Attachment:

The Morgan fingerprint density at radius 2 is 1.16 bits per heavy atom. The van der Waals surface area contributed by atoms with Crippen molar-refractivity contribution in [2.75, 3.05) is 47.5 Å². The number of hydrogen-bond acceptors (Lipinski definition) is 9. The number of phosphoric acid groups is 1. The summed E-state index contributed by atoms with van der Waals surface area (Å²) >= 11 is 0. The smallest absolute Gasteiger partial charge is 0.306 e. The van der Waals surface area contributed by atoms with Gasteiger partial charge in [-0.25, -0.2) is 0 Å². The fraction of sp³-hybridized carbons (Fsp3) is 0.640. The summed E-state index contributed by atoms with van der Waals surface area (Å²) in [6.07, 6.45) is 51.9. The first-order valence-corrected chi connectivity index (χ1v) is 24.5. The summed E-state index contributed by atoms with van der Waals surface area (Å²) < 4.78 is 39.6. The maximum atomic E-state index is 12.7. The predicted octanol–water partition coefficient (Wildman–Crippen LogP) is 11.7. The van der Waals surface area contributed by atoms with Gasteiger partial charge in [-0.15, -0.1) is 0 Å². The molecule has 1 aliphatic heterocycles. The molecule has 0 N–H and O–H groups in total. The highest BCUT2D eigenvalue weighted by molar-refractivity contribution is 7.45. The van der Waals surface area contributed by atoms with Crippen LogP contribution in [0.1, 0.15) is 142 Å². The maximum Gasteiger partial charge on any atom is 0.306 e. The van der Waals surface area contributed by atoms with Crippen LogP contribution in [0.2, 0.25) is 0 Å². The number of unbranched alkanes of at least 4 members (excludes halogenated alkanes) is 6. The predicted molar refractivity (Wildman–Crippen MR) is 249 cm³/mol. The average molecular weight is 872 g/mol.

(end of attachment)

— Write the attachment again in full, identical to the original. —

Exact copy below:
The Morgan fingerprint density at radius 2 is 1.16 bits per heavy atom. The van der Waals surface area contributed by atoms with Crippen molar-refractivity contribution in [2.75, 3.05) is 47.5 Å². The number of hydrogen-bond acceptors (Lipinski definition) is 9. The number of phosphoric acid groups is 1. The summed E-state index contributed by atoms with van der Waals surface area (Å²) >= 11 is 0. The smallest absolute Gasteiger partial charge is 0.306 e. The van der Waals surface area contributed by atoms with Gasteiger partial charge in [-0.25, -0.2) is 0 Å². The fraction of sp³-hybridized carbons (Fsp3) is 0.640. The summed E-state index contributed by atoms with van der Waals surface area (Å²) in [6.07, 6.45) is 51.9. The first-order valence-corrected chi connectivity index (χ1v) is 24.5. The summed E-state index contributed by atoms with van der Waals surface area (Å²) < 4.78 is 39.6. The maximum atomic E-state index is 12.7. The predicted octanol–water partition coefficient (Wildman–Crippen LogP) is 11.7. The van der Waals surface area contributed by atoms with Gasteiger partial charge in [-0.15, -0.1) is 0 Å². The molecule has 1 aliphatic heterocycles. The molecule has 0 N–H and O–H groups in total. The highest BCUT2D eigenvalue weighted by molar-refractivity contribution is 7.45. The van der Waals surface area contributed by atoms with Crippen LogP contribution in [0.1, 0.15) is 142 Å². The maximum Gasteiger partial charge on any atom is 0.306 e. The van der Waals surface area contributed by atoms with Crippen LogP contribution in [0.2, 0.25) is 0 Å². The number of unbranched alkanes of at least 4 members (excludes halogenated alkanes) is 6. The predicted molar refractivity (Wildman–Crippen MR) is 249 cm³/mol. The average molecular weight is 872 g/mol.